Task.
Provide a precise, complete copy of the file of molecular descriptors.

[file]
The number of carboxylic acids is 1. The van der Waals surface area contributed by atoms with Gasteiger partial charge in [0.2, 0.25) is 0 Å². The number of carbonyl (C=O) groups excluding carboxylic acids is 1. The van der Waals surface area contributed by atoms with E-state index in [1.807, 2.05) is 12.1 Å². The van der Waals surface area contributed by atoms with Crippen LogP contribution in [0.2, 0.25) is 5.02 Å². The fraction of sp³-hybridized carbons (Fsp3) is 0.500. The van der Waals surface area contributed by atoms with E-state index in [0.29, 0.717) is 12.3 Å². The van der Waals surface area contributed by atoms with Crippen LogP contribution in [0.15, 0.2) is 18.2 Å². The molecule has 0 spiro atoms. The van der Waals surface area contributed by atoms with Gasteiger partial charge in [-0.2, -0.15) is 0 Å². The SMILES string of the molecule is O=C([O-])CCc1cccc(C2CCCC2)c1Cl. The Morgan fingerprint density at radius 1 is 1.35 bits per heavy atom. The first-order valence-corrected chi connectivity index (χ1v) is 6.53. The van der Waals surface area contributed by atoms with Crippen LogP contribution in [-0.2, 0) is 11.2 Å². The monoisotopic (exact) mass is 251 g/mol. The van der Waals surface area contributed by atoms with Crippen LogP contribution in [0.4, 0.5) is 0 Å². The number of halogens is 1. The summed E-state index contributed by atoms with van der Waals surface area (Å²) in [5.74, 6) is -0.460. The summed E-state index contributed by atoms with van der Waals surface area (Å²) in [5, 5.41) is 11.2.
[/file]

The number of carboxylic acids is 1. The van der Waals surface area contributed by atoms with Gasteiger partial charge in [0.2, 0.25) is 0 Å². The number of carbonyl (C=O) groups excluding carboxylic acids is 1. The van der Waals surface area contributed by atoms with E-state index in [1.807, 2.05) is 12.1 Å². The van der Waals surface area contributed by atoms with Crippen LogP contribution in [0.2, 0.25) is 5.02 Å². The fraction of sp³-hybridized carbons (Fsp3) is 0.500. The van der Waals surface area contributed by atoms with E-state index in [0.29, 0.717) is 12.3 Å². The van der Waals surface area contributed by atoms with Crippen LogP contribution in [0.15, 0.2) is 18.2 Å². The molecule has 0 spiro atoms. The van der Waals surface area contributed by atoms with Gasteiger partial charge in [-0.2, -0.15) is 0 Å². The SMILES string of the molecule is O=C([O-])CCc1cccc(C2CCCC2)c1Cl. The Morgan fingerprint density at radius 1 is 1.35 bits per heavy atom. The first-order valence-corrected chi connectivity index (χ1v) is 6.53. The van der Waals surface area contributed by atoms with Crippen LogP contribution in [-0.2, 0) is 11.2 Å². The monoisotopic (exact) mass is 251 g/mol. The van der Waals surface area contributed by atoms with Crippen LogP contribution in [0.4, 0.5) is 0 Å². The number of halogens is 1. The summed E-state index contributed by atoms with van der Waals surface area (Å²) in [5.74, 6) is -0.460. The summed E-state index contributed by atoms with van der Waals surface area (Å²) in [5, 5.41) is 11.2.